World Pizza Day: 6 Global Chefs Who Have Reinvented Pizza
Image Credit: Sarah Minnick is one of the chefs transforming the way we look at pizzas. Image Credits: Facebook/Identita Golose

If you love pizza, then World Pizza Day is just another excuse for you to indulge in your favourite style of pizza. You might like your pizza the original Napolitana way, or you might like it with four types of cheese for the perfect night of indulgence. You might secretly like the controversial Hawaiian pizza, or you might be satiating your cravings with a gluten-free vegan version. Whatever method you choose to indulge in what I call a disc full of pleasures, you know just as well as I do that nothing will excite our taste buds more than discovering new varieties of pizzas to taste.

And that’s where shows like Chef’s Table: Pizza on Netflix come to the aid of pizza lovers from around the world. This show highlights six chefs from around the world who have taken their love for serving pizza to a whole new level. From adding kimchi to the list of toppings to making a special handmade dough, these chefs’ creativity knows no limits. If you’re looking for inspiration and more reason to love pizzas on World Pizza Day, then here’s everything you need to know about them. 

Chris Bianco

This New York-born chef had asthma as a child, which forced him to stay indoors—and this opened the doors to the kitchen where his aunt cooked Italian delicacies. By the time he started working in the local pizzeria and went on to take chef jobs in Italy, he already knew making fresh mozzarella and handmade dough is where his calling lay. He started the now iconic Pizzeria Bianco in 1993 in Phoenix, Arizona, which is known for handcrafted beauties. Bianco makes every pizza sold himself (average of 250 per night). His signature pizza dough is fermented for 18 hours, the mozzarella cheese is made fresh every morning, and even the herbs come from the garden next door. It’s the sheer dedication he puts into crafting each pizza that make’s Bianco’s contribution so famous.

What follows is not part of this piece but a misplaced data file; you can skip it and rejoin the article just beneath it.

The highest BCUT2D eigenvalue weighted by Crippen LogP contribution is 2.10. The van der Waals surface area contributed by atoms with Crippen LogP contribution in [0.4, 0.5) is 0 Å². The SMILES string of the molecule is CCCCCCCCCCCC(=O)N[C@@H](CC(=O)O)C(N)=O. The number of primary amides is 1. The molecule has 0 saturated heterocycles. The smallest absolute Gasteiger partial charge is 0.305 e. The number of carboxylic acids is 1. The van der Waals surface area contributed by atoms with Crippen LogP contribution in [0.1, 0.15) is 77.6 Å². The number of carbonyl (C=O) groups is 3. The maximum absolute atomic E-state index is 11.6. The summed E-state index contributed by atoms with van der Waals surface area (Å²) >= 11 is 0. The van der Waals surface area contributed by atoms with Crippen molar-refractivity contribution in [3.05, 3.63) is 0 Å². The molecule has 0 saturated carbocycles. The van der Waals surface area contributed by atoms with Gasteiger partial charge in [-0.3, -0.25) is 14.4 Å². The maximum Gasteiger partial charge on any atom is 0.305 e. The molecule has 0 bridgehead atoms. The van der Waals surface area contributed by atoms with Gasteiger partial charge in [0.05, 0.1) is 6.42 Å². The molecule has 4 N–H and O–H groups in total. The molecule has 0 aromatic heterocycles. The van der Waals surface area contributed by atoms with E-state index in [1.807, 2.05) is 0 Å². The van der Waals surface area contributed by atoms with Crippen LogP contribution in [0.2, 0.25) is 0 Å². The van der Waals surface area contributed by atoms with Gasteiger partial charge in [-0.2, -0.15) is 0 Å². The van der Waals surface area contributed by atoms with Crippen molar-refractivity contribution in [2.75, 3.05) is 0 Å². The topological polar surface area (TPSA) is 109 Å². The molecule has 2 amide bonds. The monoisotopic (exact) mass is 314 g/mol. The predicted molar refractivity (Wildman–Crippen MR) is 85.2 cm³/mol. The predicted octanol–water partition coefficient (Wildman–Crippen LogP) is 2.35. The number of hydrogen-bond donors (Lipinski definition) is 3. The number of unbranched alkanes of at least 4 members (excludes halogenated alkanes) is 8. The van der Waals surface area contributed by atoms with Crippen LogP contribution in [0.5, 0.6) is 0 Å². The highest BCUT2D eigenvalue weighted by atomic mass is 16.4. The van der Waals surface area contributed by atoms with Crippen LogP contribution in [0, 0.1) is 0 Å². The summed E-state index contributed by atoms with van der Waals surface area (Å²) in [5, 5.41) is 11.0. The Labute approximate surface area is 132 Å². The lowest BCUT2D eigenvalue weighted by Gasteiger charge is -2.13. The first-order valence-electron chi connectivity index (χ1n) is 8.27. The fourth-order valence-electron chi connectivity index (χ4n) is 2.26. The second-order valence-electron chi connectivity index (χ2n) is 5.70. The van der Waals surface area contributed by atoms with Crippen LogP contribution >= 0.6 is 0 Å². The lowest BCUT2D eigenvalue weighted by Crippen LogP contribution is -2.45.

Gabriele Bonci

Most Italians are very particular about their pizza, which is why the idea of a Roman chef revolutionizing it might sound, well, revolutionary. But that’s precisely what Gabriele Bonci did at the Pizzarium Bonci. The pizzeria opened in 2003 near the Vatican City, and quickly became known for the pizza al taglio or pizza baked in rectangular trays and sold by the slice. While most people around the world are familiar with the round-shaped Napolitana pizza, pizza al taglio was invented in Rome, reinvented and made popular by Bonci and his team. Bonci’s signature pizza became so popular that he is now known as the ‘Michelangelo of Pizza’. 

Ann Kim

This Korean-American chef and her pizza is proof that no matter what your personal heritage, if you love pizza, you can represent it by merging cultures. Trained as an actress, Kim enjoyed eating New York-style pizzas so much during her stay there that she San Francisco’s International School of Pizza to learn more. In 2011, she opened Pizzeria Lola with her partner in her hometown of Minneapolis, Minnesota—and that’s where critics first learned to love pizza with kimchi on it. A true representation of Korean cuisine, Kim’s kimchi-style pizza and other innovations won her the James Beard Award in 2019.

Franco Pepe

A proponent of the slow food movement, Pepe comes from a dynasty of pizza, which is why people believe that dough is in his DNA. The secret to his fame is the handmade dough, along with the fact that all the ingredients that go into his product are sourced from the immediate vicinity of Pepe in Grani, his pizzeria in Caiazzo, Naples. Pepe develops the dough for days on end in cases, balancing the sourdough and beer-based yeasts by mixing the flour by hand. Throughout this process, the dough is never touched by any mechanical technique or machine, highlighting the chef’s support for slow food.

Yoshihiro Imai

A Japanese-style pizzeria might seem unimaginable, but Imai, who fell in love with pizza at the age of 23, makes it come true every day. Imai opened Monk in 2015, which is known for its Japanese omakase menu which provides pizzas end to end—just not in a way you’ve eaten it before. Imai’s pizzas are topped with uniquely Japanese ingredients like chrysanthemum, wild venison, mountain vegetables—all sourced every day by the chef. Nestled in the bosom of nature, Imai’s Kyoto restaurant is the perfect blend of Japanese Kaiseki and Italian pizza-making cultures.

Sarah Minnick

The very name Sarah Minnick is synonymous to Portland-style pizza, and for good reason. A native of Oregon, USA, Minnick restaurant, Lovely’s Fifty Fifty, sources all the ingredients for her pizza from locally-grown produce. The flour comes from neighbouring mills, and all the toppings are sourced from Pacific Northwestern farmers. You won’t find pepperoni on any of Minnick’s pizzas, but you sure will find edible flowers, fresh fenugreek, and other herbs and greens like purslane. The flavour of this chef’s signature pizza is unique and revolutionary, to say the least.